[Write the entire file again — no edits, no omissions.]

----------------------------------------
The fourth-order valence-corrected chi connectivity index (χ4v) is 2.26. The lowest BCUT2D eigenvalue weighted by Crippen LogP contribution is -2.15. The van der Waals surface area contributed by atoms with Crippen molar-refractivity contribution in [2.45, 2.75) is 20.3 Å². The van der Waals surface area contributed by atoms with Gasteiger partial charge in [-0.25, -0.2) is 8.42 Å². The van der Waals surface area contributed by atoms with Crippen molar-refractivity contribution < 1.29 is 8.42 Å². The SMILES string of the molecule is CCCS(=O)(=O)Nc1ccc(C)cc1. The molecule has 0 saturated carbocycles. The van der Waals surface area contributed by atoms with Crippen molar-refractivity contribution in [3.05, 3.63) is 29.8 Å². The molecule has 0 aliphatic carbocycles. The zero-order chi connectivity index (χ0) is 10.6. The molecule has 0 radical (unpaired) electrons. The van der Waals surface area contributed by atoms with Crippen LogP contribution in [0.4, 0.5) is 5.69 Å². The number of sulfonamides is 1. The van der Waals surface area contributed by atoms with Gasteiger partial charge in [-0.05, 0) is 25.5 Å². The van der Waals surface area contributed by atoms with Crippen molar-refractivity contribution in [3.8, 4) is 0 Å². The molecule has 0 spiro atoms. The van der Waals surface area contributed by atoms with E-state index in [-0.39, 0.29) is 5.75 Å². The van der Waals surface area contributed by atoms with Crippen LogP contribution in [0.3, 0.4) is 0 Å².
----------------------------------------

The fourth-order valence-corrected chi connectivity index (χ4v) is 2.26. The lowest BCUT2D eigenvalue weighted by Crippen LogP contribution is -2.15. The van der Waals surface area contributed by atoms with Crippen molar-refractivity contribution in [2.45, 2.75) is 20.3 Å². The van der Waals surface area contributed by atoms with Gasteiger partial charge in [-0.25, -0.2) is 8.42 Å². The van der Waals surface area contributed by atoms with Crippen molar-refractivity contribution < 1.29 is 8.42 Å². The SMILES string of the molecule is CCCS(=O)(=O)Nc1ccc(C)cc1. The molecule has 0 saturated carbocycles. The van der Waals surface area contributed by atoms with Crippen molar-refractivity contribution in [3.05, 3.63) is 29.8 Å². The molecule has 0 aliphatic carbocycles. The zero-order chi connectivity index (χ0) is 10.6. The molecule has 0 radical (unpaired) electrons. The van der Waals surface area contributed by atoms with Crippen LogP contribution in [0.4, 0.5) is 5.69 Å². The number of sulfonamides is 1. The van der Waals surface area contributed by atoms with Gasteiger partial charge in [-0.05, 0) is 25.5 Å². The van der Waals surface area contributed by atoms with Crippen molar-refractivity contribution in [3.8, 4) is 0 Å². The molecule has 0 spiro atoms. The van der Waals surface area contributed by atoms with E-state index in [-0.39, 0.29) is 5.75 Å². The van der Waals surface area contributed by atoms with Crippen LogP contribution in [0.3, 0.4) is 0 Å².